NASA delays Hubble servicing mission
CAPE CANAVERAL, Florida |
CAPE CANAVERAL, Florida (Reuters) - A problem with the Hubble Space Telescope prompted NASA to delay until next year a repair trip to the observatory that had been due to launch in just two weeks, the space agency said on Monday.
The Hubble mission had been targeted for takeoff on October 14. Launch likely will be postponed until February at the earliest to allow time for NASA to test and fly a spare computer to fix the problem.
"We'd be hard-pressed to be ready any earlier," Hubble manager Preston Burch told reporters on a conference call.
NASA's next mission, in which the shuttle Endeavour is to deliver equipment to expand the International Space Station's crew size from three to six, might be moved up to November 14 from November 16, said shuttle program manager John Shannon.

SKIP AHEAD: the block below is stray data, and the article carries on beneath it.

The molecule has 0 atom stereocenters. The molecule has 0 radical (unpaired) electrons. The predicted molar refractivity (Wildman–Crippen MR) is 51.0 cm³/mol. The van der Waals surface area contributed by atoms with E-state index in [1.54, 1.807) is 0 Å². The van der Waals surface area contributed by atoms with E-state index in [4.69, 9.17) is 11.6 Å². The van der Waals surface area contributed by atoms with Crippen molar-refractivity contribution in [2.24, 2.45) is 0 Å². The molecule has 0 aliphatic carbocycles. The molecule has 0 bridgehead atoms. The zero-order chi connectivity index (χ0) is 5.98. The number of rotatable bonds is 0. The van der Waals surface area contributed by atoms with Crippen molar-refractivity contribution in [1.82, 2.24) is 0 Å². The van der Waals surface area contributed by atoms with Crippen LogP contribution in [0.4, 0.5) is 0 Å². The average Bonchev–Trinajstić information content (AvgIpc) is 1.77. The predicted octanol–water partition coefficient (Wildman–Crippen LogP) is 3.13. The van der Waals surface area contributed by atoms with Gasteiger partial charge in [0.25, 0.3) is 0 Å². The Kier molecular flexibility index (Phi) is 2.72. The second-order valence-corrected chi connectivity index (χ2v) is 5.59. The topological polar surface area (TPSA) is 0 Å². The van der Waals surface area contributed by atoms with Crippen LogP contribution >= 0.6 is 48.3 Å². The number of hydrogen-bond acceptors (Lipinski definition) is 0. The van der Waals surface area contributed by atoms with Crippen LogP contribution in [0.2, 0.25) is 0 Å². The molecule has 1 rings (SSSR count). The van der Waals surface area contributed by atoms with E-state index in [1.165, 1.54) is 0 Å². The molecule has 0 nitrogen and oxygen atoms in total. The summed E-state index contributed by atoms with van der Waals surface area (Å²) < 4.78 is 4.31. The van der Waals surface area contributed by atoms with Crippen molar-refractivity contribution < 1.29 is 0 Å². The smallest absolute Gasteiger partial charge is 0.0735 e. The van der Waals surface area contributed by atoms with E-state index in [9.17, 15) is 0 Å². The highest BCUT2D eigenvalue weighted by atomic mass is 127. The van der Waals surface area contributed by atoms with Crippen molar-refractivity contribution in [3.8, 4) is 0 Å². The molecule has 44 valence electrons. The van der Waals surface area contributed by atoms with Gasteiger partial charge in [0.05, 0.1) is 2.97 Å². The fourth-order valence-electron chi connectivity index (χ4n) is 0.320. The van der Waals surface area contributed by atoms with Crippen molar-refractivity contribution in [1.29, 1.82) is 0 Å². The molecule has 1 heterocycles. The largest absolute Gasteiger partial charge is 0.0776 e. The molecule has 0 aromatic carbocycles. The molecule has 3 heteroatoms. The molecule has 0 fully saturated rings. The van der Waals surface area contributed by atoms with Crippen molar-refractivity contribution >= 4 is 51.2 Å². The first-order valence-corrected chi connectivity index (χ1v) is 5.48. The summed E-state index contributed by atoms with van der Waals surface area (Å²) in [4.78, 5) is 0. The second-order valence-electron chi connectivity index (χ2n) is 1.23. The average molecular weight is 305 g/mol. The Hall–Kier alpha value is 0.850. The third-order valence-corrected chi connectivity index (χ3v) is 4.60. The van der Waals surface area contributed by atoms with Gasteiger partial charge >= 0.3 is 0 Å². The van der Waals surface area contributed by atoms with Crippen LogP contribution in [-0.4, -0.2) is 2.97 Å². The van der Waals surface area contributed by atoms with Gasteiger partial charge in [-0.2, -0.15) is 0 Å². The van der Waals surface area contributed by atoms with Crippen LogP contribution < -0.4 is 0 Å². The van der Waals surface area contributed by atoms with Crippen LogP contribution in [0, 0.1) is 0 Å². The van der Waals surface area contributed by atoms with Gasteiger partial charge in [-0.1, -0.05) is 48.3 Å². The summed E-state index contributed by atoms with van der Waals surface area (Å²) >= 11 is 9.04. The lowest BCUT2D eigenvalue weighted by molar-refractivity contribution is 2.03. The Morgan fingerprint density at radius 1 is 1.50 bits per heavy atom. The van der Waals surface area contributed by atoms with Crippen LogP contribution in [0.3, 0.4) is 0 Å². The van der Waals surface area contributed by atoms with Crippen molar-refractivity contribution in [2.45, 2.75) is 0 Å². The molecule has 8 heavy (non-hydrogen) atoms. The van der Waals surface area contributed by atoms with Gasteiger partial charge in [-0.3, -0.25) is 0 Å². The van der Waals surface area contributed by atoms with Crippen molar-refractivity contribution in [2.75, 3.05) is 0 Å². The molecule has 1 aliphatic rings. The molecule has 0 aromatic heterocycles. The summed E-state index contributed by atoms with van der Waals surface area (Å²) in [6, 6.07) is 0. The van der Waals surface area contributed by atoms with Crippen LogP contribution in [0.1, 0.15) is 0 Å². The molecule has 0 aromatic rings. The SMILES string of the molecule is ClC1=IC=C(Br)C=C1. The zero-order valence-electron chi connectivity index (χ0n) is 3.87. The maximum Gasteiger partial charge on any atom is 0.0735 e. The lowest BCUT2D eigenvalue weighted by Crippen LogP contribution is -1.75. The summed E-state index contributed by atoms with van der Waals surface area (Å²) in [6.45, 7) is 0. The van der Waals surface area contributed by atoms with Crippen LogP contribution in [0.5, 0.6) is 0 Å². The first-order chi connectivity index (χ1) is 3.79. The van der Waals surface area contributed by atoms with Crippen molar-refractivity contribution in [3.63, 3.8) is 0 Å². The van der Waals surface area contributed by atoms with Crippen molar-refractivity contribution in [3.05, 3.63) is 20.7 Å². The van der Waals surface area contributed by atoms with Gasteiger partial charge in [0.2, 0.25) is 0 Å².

Hubble's problem involves a computer that collects and formats the telescope's data for relay to scientists on the ground. The device failed on Saturday night, suspending Hubble operations.
Engineers plan to switch to a backup system on the telescope and test a spare on the ground to see whether it is still suited for space flight, Burch said.
Hubble is expected to be able to resume observations in about a week.
NASA has been preparing the shuttle Atlantis for the fifth and final mission to the Hubble, which was launched in 1990 and orbits about 300 miles above Earth.
The telescope has revolutionized scientists' understanding of how the universe formed, what it contains and how it evolved. It also has taken its place in popular culture, providing images of stars, planets and galaxies splashed in books, television shows, newspapers, magazines and websites worldwide.
The Atlantis crew has trained for an 11-day mission punctuated by five challenging spacewalks. NASA hopes to find time for the crew to install the spare computer during one of those spacewalks.
"If this had to happen it couldn't have happened at a better time," said Ed Weiler, NASA's associate administrator for science, noting Hubble has overcome adversity before.
After the telescope's launch, engineers discovered its primary mirror was misshapen. NASA developed corrective optics and went on to fly four successful servicing missions to upgrade and repair the observatory.
(Editing by Jane Sutton and Patricia Zengerle)
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